"Who gives this woman in marriage?" means "What male relative (father/brother/cousin) who has legal standing (since only men had any legal rights at all) by public declaration in front of everybody here RENOUNCES all legal claim and authority over this woman?"
             After Daddy/Bro/etc. said "I do" he, having led in the bride, would hand the bride's hand into the hand of the priest. This male personage would then hand her hand into the hand of the groom, showing this female person with no legal position at all and who was utterly dependent (legally) on a male in her life, never stood alone and had such a male in her life.
        (This also shows also the desperate situation of widows, particularly if they were past middle age. They had no legal standing and no legal protector. It accounts for several letters of St. Paul (New Testament) that call on the church community to remember and support the widows among them.)

               "If anyone (male) know of any (legal lien or claim) reason this man or woman should not be married (move into a new legal status) let him (someone with legal rights) speak now or forever hold his peace." This meant anyone who had a legal claim (e.g. term of apprenticeship yet unfulfilled/ existing but perhaps secret marriage in another place) had this last, public chance to assert their claim on their contracted person. Otherwise, the claim was nullified for good. (This accounts for lots of eloping.)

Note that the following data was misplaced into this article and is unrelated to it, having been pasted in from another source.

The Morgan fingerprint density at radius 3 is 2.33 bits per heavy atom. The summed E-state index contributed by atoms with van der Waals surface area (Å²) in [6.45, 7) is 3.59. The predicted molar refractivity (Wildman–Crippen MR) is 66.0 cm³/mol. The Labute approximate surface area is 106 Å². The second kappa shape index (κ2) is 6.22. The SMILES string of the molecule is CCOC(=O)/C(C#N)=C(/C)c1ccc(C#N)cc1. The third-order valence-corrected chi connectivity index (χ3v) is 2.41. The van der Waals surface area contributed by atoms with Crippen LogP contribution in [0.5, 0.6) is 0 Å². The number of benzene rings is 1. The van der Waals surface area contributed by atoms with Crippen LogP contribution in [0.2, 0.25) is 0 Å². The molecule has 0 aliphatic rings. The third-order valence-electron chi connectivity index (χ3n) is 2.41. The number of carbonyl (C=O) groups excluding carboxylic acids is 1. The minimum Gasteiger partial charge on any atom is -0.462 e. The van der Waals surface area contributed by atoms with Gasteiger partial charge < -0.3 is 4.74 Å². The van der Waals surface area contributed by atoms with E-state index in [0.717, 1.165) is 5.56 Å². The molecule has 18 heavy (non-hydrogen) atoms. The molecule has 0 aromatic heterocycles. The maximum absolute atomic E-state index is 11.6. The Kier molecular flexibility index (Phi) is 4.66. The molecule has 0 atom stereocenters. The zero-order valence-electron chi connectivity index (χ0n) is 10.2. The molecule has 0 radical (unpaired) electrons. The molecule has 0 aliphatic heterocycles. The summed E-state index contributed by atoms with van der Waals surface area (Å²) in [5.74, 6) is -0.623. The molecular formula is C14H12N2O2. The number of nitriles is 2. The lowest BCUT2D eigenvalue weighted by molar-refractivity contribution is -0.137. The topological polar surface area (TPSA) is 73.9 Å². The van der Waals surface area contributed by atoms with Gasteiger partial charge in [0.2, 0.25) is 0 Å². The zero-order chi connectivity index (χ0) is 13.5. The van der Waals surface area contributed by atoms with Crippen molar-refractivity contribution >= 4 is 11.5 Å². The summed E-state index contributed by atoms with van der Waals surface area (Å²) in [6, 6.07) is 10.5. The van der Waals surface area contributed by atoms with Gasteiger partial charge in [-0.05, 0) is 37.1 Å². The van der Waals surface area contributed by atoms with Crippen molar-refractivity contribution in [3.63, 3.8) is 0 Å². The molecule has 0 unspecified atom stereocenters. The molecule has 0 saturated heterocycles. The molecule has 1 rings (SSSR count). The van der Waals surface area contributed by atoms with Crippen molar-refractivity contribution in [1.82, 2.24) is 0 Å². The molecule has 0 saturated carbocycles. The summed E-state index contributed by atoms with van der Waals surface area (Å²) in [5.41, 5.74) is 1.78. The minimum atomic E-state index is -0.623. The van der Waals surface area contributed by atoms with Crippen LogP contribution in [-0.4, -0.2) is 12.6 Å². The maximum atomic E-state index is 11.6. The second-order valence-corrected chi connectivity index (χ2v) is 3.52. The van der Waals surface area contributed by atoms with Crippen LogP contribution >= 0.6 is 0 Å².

So, if at a very traditional wedding, you thought you suddenly entered a gathering of lawyers for a reading of a contract, your thinking and recognition skills are correct.

        Shalom.
             

        "God has given wine to gladden the hearts of people." Psalm 104:15

        by WineRev on Mon May 26, 2014 at 05:17:05 AM PDT

        [ Parent ]